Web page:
A Mid-Summer Update: Census Data, Church Membership, and Property Values

It’s been several months since a general update on our work on the Harrisburg City Beautiful and City Social Projects. The silence of this site is no indicator of the progress we have made in spring and early summer in putting the Harrisburgers of the early 20th century on the map. Here are the major strides we’ve made:

1. Federal Census

Sometime in late June, Rachel Carey, senior history major and data master, put the final touches on the 1910 federal census for Harrisburg. The completion of 1910 now allows us for the first time to see diachronic change in the city in terms of any number of categories: race, birthplace, occupation, property ownership, literacy, etc… (for an example of immigration, see this post). Between 1900 and 1910, in fact, the city grew from 50,167 to 64,305. Rachel has now turned to the 1920 federal census. Completing this year will allow us to visualize the growth of Harrisburg’s historical neighborhoods. This will be especially valuable for seeing how individuals displaced during the destruction of the Old Eighth Ward found residence in other parts of the city.

2. Market Street Presbyterian Church

Dr. John Fea’s students in the course Pennsylvania History inputted church membership records last spring for Market Street Presbyterian Church in the year 1900. This was a bit of an experiment to see whether we could integrate a non-census field (religious affiliation) with federal census data. The results are promising–and I heard that they made for interesting discussion in his class.

The image below shows the residences of the members of Market Street Pres in 1900. Most are located in the more affluent homes close to the river.


Here are the same church members overlaying particular ethnic groups: Irish (green), Russian (red), and Greek (pink).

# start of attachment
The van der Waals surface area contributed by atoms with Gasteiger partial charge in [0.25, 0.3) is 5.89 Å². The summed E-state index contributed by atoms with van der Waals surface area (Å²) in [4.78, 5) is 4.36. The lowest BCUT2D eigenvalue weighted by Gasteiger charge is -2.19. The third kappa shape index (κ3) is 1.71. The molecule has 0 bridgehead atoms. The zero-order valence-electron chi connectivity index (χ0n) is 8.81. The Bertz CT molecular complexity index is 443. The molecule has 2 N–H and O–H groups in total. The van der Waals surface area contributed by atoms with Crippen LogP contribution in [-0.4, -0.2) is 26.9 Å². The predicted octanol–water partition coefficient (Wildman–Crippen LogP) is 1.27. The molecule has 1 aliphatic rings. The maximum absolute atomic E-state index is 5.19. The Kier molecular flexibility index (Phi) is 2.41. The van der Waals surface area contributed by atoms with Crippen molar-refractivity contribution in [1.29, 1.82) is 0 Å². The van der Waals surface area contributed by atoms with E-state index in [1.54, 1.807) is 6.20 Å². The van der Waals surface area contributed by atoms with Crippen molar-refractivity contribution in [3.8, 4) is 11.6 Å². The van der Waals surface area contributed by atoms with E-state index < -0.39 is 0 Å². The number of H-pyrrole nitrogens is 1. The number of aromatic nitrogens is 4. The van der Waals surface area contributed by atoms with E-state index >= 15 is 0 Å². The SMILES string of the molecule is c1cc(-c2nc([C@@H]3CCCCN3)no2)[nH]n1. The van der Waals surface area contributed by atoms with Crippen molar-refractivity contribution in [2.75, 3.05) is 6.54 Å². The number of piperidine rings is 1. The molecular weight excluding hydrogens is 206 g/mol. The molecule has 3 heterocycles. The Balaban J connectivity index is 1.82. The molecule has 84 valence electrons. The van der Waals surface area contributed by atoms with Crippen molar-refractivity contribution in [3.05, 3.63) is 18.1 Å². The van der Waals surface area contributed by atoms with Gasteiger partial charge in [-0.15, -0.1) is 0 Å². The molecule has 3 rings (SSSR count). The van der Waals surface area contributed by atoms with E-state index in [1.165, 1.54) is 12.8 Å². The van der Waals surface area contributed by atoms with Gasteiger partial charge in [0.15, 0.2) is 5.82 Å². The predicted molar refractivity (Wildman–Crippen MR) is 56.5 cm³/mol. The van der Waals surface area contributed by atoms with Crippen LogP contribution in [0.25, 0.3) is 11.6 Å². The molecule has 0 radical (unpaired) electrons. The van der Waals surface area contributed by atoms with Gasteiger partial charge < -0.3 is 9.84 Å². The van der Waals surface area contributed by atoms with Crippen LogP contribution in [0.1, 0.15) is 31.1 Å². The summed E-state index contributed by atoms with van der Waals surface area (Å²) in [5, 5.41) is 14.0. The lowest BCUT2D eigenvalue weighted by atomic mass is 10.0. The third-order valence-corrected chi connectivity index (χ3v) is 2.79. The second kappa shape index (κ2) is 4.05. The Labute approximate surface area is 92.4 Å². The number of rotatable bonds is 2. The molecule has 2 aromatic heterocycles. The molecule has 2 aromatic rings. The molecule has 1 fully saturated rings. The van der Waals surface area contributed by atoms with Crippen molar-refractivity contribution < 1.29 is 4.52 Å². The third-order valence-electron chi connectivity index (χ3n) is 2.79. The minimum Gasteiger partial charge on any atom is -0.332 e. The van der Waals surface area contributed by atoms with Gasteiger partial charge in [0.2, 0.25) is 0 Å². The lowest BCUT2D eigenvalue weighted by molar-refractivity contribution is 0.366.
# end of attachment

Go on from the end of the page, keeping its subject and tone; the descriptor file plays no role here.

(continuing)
3. Industry

Meanwhile, Dr. Jim LaGrand‘s class worked on normalizing and standardizing the industry and occupation fields from the 1900 census. The different census takers did not use standard categories, and we’re trying to bring some organization to this messy list.

What we can say is that a signfiicant part of the population found employment with the railroad. This distribution map below shows anyone affiliated with the railroad for employment. The large black dots represent concentrations, but look at the smaller dots scattered across the entire city.


The 1910 federal census added the category “Industry” to supplement “Occupation”. We are trying to retroactively turn a generic occupation category in 1900 into separate Industry and Occupation categories.

4. Property Values

We’ve made some progress on inputting property values for 1900. And this is now a top priority for the rest of the summer. Graduating history major David Crout worked last spring to add property values listed in the annual tax assessments for Harrisburg in 1900. We used the Eighth Ward as a test case.


The lightest color (pale yellow) indicates mostly tenant properties for which we do not yet have property values. The property values for these should be listed in the tax registers for freeholders living in other wards. The blue background layer indicates other buildings for which no values exist at all—these are null values. Some of these are clearly not residences, others are the results of problems in data entry. We would like to have property values for the entire city in 1900 completed by late fall.

5. Streets 

History student James Mueller is working this summer to standardize street names. Using historical banks of street names–the federal censuses of 1900, 1910, and 1920; the Sanborn maps of 1905 and 1929; the city directories, etc..—James is creating a list of normalized street names. This is absolutely important for creating the unique identification that links all our data sets together.

6. Presentations

Professor Albert Sarvis and I are showcasing the project this week at the Keystone Digital Humanities in Philadelphia. Looking forward to a round of feedback.

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